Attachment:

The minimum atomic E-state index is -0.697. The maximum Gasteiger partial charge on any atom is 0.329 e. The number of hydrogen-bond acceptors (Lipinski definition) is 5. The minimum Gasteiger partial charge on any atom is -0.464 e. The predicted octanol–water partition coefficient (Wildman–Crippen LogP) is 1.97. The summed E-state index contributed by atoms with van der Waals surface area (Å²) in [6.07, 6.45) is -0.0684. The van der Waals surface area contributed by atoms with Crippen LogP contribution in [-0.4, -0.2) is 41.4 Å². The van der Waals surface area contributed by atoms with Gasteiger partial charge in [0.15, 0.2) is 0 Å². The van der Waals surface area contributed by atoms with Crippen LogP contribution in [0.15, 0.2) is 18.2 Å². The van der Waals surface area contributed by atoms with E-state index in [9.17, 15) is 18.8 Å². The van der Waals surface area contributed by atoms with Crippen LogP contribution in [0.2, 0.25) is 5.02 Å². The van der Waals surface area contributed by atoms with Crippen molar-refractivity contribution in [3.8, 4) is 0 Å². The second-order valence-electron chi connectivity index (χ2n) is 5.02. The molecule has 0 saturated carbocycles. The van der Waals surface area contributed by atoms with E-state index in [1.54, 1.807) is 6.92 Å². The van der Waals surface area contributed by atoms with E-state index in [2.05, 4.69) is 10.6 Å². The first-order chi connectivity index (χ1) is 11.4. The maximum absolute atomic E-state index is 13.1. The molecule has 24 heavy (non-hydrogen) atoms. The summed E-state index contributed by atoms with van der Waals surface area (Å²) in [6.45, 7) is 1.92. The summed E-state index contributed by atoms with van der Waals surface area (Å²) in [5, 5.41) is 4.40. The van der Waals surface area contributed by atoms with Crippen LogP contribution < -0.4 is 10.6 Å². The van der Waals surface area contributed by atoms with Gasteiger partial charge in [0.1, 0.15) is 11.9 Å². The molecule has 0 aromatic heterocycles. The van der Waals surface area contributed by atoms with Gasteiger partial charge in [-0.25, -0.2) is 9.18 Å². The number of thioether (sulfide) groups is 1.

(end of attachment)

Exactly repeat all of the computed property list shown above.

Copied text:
The minimum atomic E-state index is -0.697. The maximum Gasteiger partial charge on any atom is 0.329 e. The number of hydrogen-bond acceptors (Lipinski definition) is 5. The minimum Gasteiger partial charge on any atom is -0.464 e. The predicted octanol–water partition coefficient (Wildman–Crippen LogP) is 1.97. The summed E-state index contributed by atoms with van der Waals surface area (Å²) in [6.07, 6.45) is -0.0684. The van der Waals surface area contributed by atoms with Crippen LogP contribution in [-0.4, -0.2) is 41.4 Å². The van der Waals surface area contributed by atoms with Gasteiger partial charge in [0.15, 0.2) is 0 Å². The van der Waals surface area contributed by atoms with Crippen LogP contribution in [0.15, 0.2) is 18.2 Å². The van der Waals surface area contributed by atoms with E-state index in [9.17, 15) is 18.8 Å². The van der Waals surface area contributed by atoms with Crippen LogP contribution in [0.2, 0.25) is 5.02 Å². The van der Waals surface area contributed by atoms with Crippen molar-refractivity contribution in [3.8, 4) is 0 Å². The second-order valence-electron chi connectivity index (χ2n) is 5.02. The molecule has 0 saturated carbocycles. The van der Waals surface area contributed by atoms with E-state index in [1.54, 1.807) is 6.92 Å². The van der Waals surface area contributed by atoms with E-state index in [2.05, 4.69) is 10.6 Å². The first-order chi connectivity index (χ1) is 11.4. The maximum absolute atomic E-state index is 13.1. The molecule has 24 heavy (non-hydrogen) atoms. The summed E-state index contributed by atoms with van der Waals surface area (Å²) in [6.45, 7) is 1.92. The summed E-state index contributed by atoms with van der Waals surface area (Å²) in [5, 5.41) is 4.40. The van der Waals surface area contributed by atoms with Crippen LogP contribution < -0.4 is 10.6 Å². The van der Waals surface area contributed by atoms with Gasteiger partial charge in [0.1, 0.15) is 11.9 Å². The molecule has 0 aromatic heterocycles. The van der Waals surface area contributed by atoms with Gasteiger partial charge in [-0.25, -0.2) is 9.18 Å². The number of thioether (sulfide) groups is 1.